The packs also came with many shields. Each blister pack of six contained 3 novices armed with slings, two armed with an obsidian-bladed wooden sword club called a macuahuitl (ma-kwa-wheat), and one with a a roundhead club called a cuauhololli (kwa-ho-lolly). One of the macuahuitl figures had a quilted cotton armor tunic called an ichcahuipilli (each-ca-we-pee-lee).
As a side note – part of the research into this era was the major challenge of pronunciation and spelling for Aztec terms!
I filed and cleaned the models, and mounted them on 1″ steel fender washers for painting. These were then mounted on specimen jars with poster tack for ease of painting.
By April 19th and 20th, I had gotten the models to where I could begin to choose which shields to use and affix. I did this with first Gorilla glue, and then with E6000 epoxy – allowing to harden overnight. At that point, I was able to use shading on the models and the shields – and flock the bases.
For flocking, I used Army Painter “Brown Battlefields”, followed by some pigments (see painting list below). I then airbrushed the models with varnish, and after that dried overnight, I applied random grass patches to the bases.
For better viewing, I will now share close up groupings of photos of each type of figure and some group shots as eye candy.
First, the slingers with cocked arms:
Next, the slingers loading their slings:
Next, the novice figures with shields and macuahuitl advancing.
Next, here are the two cuauhololli-armed novices.
The one type of figure with a macuahuitl , and a quilted cotton armor tunic called an ichcahuipilli.
The sixth type, a slinger with sling above his head:
And some group shots:
I hope that you enjoyed seeing these figures and my processes. I do believe that I can improve upon them and I hope to do so with subsequent projects for the Spanish Conquest – there will be several going forward. I did want these to count for the Ann’s April 2020 “Paint the Crap You Already Own!” Painting and Hobby Challenge over at Ann’s Immaterium blog.
Lastly, as an add-on bonus , I also redid seven Archive Power-Armored Archive Frinx infantry that I found on eBay a while back. I have a good number of Frinx and game with them often as shown in this blog – just search for “Frinx” on my blog and see what I mean!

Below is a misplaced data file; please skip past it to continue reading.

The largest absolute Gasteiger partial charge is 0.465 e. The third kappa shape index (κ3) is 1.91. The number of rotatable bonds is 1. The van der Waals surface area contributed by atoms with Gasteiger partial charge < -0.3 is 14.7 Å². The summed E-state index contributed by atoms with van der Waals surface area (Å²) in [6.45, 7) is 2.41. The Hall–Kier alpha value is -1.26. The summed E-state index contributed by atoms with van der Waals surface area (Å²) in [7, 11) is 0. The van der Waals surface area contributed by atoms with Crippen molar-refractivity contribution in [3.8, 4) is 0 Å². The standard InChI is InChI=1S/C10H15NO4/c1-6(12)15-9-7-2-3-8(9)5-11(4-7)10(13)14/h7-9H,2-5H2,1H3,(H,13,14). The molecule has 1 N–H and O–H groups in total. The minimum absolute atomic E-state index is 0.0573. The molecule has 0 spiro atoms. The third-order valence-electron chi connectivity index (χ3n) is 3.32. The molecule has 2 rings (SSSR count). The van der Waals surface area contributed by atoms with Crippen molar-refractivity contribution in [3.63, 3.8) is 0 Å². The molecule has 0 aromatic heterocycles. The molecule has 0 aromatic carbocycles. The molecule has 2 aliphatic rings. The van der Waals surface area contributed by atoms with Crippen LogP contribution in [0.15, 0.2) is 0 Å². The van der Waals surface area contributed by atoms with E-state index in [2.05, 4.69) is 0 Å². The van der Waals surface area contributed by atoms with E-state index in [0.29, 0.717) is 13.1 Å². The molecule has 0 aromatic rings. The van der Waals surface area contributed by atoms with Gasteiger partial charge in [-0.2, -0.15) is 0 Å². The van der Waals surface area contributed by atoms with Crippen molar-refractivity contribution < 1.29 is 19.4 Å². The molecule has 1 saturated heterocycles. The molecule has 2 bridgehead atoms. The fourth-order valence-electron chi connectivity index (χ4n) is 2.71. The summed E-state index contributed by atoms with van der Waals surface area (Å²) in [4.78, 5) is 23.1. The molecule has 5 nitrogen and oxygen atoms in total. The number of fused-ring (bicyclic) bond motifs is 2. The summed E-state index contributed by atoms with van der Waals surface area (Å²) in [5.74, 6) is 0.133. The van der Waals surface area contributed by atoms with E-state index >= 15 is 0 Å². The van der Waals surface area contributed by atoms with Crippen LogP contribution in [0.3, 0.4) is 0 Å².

I did not paint their original colors, but they were done well-enough with a dotted camouflage scheme, very different from my other brightly-painted Frinx. But as they were based such that I’d never get them off of the bases that they were on, I just touched up the worn-away paint, used some shading, varnished them, and improved the worn bases. I’ll use them as commando Frinx. For fun, here they are:
That’s it for now!
PAINTS, INKS, GLAZES, SHADES, WASHES, PIGMENTS, FLOCKING, GLUES AND MORE USED ON THE AZTECS:
- Gorilla Glue
- 1/8″ x 1″ Everbilt Fender Washers
- Poster tack and plastic plates
- Vallejo “Surface Primer – White Primer”
- Vallejo “Flow Improver”
- Vallejo “Airbrush Thinner”
- Vallejo Model Air “Weiss” (off-white)
- Vallejo Model Color “Red”
- Vallejo Model Color “Black Grey”
- Vallejo Model Color “Sunny Skin Tone”
- Citadel “Contrast Paint – Fyreslayer Flesh”
- Testors “Universal Acrylic Thinner”
- Citadel “Contrast Paint – Basilicanum Grey”
- Citadel “Contrast Paint – Apothecary White”
- Battlefront “Dark Leather”
- Battlefront “Wool Brown”
- Citadel “Dryad Bark”
- Tamiya “Copper (XF-6)”
- Tamiya “X20A Thinner”
- Citadel Air “Evil Sunz Scarlet”
- Deka Lack “Blau” (a survivor from 1987!)
- Vallejo Mecha Color “Turquoise”
- Vallejo Model Color “Glossy Black”
- Citadel “Balor Brown”
- Elmer’s PVA Glue
- E6000 Epoxy
- Army Painter “Brown Battlefields” (flocking)
- Vallejo Model Air “Moon Yellow”
- Citadel “Seraphim Sepia” (shade)
- Vallejo “Dark Yellow Ochre” (pigment)
- Vallejo “Burnt Umber” (pigment)
- Americana “Desert Sand”
- Citadel “Agrax Earthshade” (shade)
- Vallejo Mecha Varnish “Matt Varnish”
- Army Painter “Grass Green” (flocking)
Thanks for looking – please let me know your thoughts and feedback!